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I have several large PDF reports (>500 pages) with grid lines and background shading overlay that I converted from postscript using GhostScript's ps2pdf in a batch process. The PDFs that get created look perfect in the Adobe Reader.

However, when I go to print the PDF from Adobe Reader I get about 4-5 ppm from our Dell laser printer with long, 10+ second pauses between each page. The same report PDF generated from another proprietary process (not GhostScript) yeilds a fast 25+ ppm on the same printer.

The PDF file sizes on both are nearly the same at around 1.5 MB each, but when I print both versions of the PDF to file (i.e. postscript), the GhostScript generated PDF postscript output is about 5 times larger than that of the other (2.7 mil lines vs 675K) or 48 MB vs 9 MB. Looking at the GhostScript output, I see that the background pattern for the grid lines/shading (referenced by "/PatternType1" tag) is defined many thousands of times throughout the file, where it is only defined once in the other PDF output. I believe this constant re-defining of the background pattern is what is bogging down the printer.

Is there a switch/setting to force GhostScript to only define a pattern/image only once? I've tried using the -r and -dPdfsettings=/print switches with no relief.

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3 Answers 3

Patterns (and indeed images) and many other constructs should only be emitted once, you don't need to do anything to have this happen.

Forms, however, do not get reused, and its possible that this is the source of your actual problem. As Kurt Pfiefle says above its not possible to tell without seeing a file which causes the problem.

You could raise a bug report at which will give you the opportunity to attach a file. If you do this please do NOT attach a > 500 page file, it would be appreciated if you would try to find the time to create a smaller file which shows the same kind of size inflation.

Without seeing the PostScript file I can't make any suggestions at all.

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I've created a bug report and tried attaching some sample files that do recreate the problem, but for some reason it would not allow me to attache the files. Still trying to figure out how to get the files uploaded. In the meantime, your suggestion about forms seems to be more accurate as I am actually embedding a form definition at the top of my post script file. – Bruce Jul 19 '12 at 13:48
I'll look at the file when I get a chance, its been a busy week..... – KenS Jul 21 '12 at 8:31

I've looked at the source PostScript now, and as suspected the problem is indeed the use of a form. This is a comparatively unusual area of PostScript, and its even more unusual to see it actually being used properly.

Because its rare usage, we haven't any impetus to implement the feature to preserve forms in the output PDF, and this is what results in the large PDF. The way the pattern is defined inside the form doesn't help either. You could try defining the pattern separately, at least that way pdfwrite might be able to detect the multiple pattern usage and only emit it once (the pattern contains an imagemask so this may be worthwhile).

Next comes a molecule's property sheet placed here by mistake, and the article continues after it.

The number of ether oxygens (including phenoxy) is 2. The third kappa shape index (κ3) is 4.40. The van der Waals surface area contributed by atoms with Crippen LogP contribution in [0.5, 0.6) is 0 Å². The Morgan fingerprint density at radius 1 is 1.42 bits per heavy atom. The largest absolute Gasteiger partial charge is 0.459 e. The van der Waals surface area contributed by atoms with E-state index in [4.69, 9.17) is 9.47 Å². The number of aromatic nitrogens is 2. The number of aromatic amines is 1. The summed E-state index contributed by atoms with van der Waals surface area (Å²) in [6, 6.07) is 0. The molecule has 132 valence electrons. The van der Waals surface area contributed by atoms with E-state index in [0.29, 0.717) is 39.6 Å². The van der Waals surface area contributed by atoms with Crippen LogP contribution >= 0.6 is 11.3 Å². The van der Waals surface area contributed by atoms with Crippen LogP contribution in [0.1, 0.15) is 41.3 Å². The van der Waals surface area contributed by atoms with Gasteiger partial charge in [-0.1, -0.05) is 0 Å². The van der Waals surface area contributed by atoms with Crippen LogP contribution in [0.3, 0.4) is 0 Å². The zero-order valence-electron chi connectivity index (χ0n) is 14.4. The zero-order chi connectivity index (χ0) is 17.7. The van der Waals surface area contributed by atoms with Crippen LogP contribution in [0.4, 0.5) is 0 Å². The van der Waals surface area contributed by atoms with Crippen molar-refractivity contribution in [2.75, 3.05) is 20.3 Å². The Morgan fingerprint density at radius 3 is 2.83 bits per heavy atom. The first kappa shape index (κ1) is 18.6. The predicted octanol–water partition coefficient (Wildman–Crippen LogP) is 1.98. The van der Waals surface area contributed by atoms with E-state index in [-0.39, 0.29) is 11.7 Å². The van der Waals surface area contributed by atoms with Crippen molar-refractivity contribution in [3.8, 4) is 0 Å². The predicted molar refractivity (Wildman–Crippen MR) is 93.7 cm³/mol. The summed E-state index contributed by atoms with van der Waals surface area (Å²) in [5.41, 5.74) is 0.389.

This construction:

GS C20 setpattern 384 151 32 1024 RF GR
GS C20 setpattern 384 1175 32 1024 RF GR

is inefficient, you keep re-instantiating the pattern, which is expensive, this:

GS C20 setpattern 
384 151 32 1024 RF
384 1175 32 1024 RF 

is more efficient

In any event, there's nothing you can do with pdfwrite to really reduce this problem.

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'[...] when I print both versions of the PDF to file (i.e. postscript), the GhostScript generated PDF postscript output is about 5 times larger than that of the other (2.7 mil lines vs 675K) or 48 MB vs 9 MB.'

  • Which version of Ghostscript do you use? (Try gs -v or gswin32c.exe -v or gswin64c.exe -v to find out.)

  • How exactly do you 'print to file' the PDFs? (Which OS platform, which application, which kind of settings?)

Also, ps2pdf may not be your best option for the batch process. It's a small shell/batch script anyway, which internally calls a Ghostscript command.

Using Ghostscript directly will give you much more control over the result (though its commandline 'usability' is rather inconvenient and awkward -- that's why tools like ps2pdf are so popular...).

Lastly, without direct access to one of your PS input samples for testing (as well as the PDF generated by the proprietary converter) it will not be easy to come up with good suggestions.

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The version is 9.04 running on Win 2008 server (x64), but i can recreate on my desktop which is win 7 Ult. x64. Also, on the server, i use a C# wrapper call to gswin32.dll, I used ps2pdf for a quick test, but result was same. – Bruce Jul 18 '12 at 20:57
In Adobe Reader, there is an option "Print To File", which writes the output to a postscript file. – Bruce Jul 18 '12 at 21:00
@user1535044: I asked for 'which kind of settings', and I asked that for a reason: You can select different PostScript language levels, you can tell AcroRead to 'download Asiatic fonts' or to 'convert TrueType fonts to Type1', you can 'print as image' and much more.... – Kurt Pfeifle Jul 18 '12 at 21:41
Language: Level 3, Color Management: Treat grays as K-only grays + Preserve Black, Font Resource Policy: Send at Start, Download Asian fonts: Not checked – Bruce Jul 19 '12 at 12:40

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